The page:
* Patent firm IPCom asks court to start fining HTC
* IPCom to take retailers to court if they continue HTC
* IPCom won injunction against HTC almost 3 years ago
* Ruling became enforceable after HTC pulled appeal on Nov
By Tarmo Virki, European Technology Correspondent
Dec 6 Patent firm IPCom said on Tuesday it had
asked top German cellphone retailers to stop selling phones of
HTC, threatening them with legal action, as HTC has
not complied with a court ruling on injunction of its sales.
IPCcom also turned to the Mannheim court, asking it to start
fining HTC for not following the ruling from 2009.
Possible fines from the German court could cost millions of
euros and hurt HTC's position in one of its key markets. The
company sells around 2 million smartphones a year in Germany,
some 4-5 percent of the group's total, according to research
The latest battle highlights growing risks for HTC, whose
sleek handsets catapulted it in recent years from obscure
contract manufacturer to global smartpone brand. It is now
grappling with falling sales and an even bigger legal fight with
In the Apple case, HTC faces the possibility of a negative
ruling from the U.S. International Trade Commission which could
result in a ban on smartphone sales in the United States, a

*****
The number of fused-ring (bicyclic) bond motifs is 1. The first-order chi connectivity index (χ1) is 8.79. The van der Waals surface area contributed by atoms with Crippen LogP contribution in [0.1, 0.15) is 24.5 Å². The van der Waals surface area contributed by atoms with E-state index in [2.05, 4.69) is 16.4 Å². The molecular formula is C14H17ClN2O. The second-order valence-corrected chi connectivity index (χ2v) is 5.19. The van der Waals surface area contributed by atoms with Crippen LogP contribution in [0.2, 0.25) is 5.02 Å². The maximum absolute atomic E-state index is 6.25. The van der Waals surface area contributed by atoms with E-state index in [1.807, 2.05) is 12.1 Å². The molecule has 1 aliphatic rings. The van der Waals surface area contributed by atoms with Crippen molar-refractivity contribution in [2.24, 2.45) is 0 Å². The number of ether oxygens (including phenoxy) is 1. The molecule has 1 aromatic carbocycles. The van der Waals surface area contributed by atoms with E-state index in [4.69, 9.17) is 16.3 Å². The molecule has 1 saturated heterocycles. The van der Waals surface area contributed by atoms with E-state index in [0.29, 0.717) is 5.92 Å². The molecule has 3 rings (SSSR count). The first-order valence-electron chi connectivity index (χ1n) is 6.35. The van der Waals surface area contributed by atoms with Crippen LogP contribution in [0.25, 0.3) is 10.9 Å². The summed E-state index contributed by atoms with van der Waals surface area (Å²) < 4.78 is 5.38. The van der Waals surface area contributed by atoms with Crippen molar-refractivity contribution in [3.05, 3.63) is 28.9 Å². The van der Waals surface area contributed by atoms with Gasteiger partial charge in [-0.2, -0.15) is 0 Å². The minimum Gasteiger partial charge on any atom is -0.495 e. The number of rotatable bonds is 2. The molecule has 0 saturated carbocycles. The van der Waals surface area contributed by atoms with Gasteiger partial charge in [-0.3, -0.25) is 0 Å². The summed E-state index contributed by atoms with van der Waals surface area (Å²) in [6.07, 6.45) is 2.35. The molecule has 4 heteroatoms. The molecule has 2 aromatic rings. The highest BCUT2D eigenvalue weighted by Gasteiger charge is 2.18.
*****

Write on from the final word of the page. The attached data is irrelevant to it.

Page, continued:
market accounting for 50 percent of its sales. That decision is
due next week.
The ITC's preliminary ruling in July said HTC was infringing
on two patents belonging to Apple, and the full commission
ruling will decide whether to uphold that.
The legal challenges have forced investors to question
whether HTC, which has risen to the No.4 spot in the global
smartphone market, can keep growing.
The Mannheim court ruled in February 2009 against HTC in a
patent fight with IPCom, allowing an injunction against sales of
HTC phones using UMTS technology, and setting a penalty of up to
250,000 euros each time the injunction was contravened.
HTC, all of whose smartphones use UMTS technology, withdrew
its appeal against the 2009 decision last month, making the
original decision enforceable.
A week ago IPCom asked HTC to stop selling and distributing
its smartphones, and on Monday it turned to the court to
implement the sales ban.
HTC says the injunction covers only one HTC handset which is
no longer sold in Germany.
While IPCom hopes for a quick decision in the German case,
patent expert Florian Mueller said it could take months before
the court in Mannheim decides on the request for sanctions.
IPCom is also fighting Nokia over usage of
patents IPCom acquired from Bosch and has since
licensed to several key players of the mobile phone industry.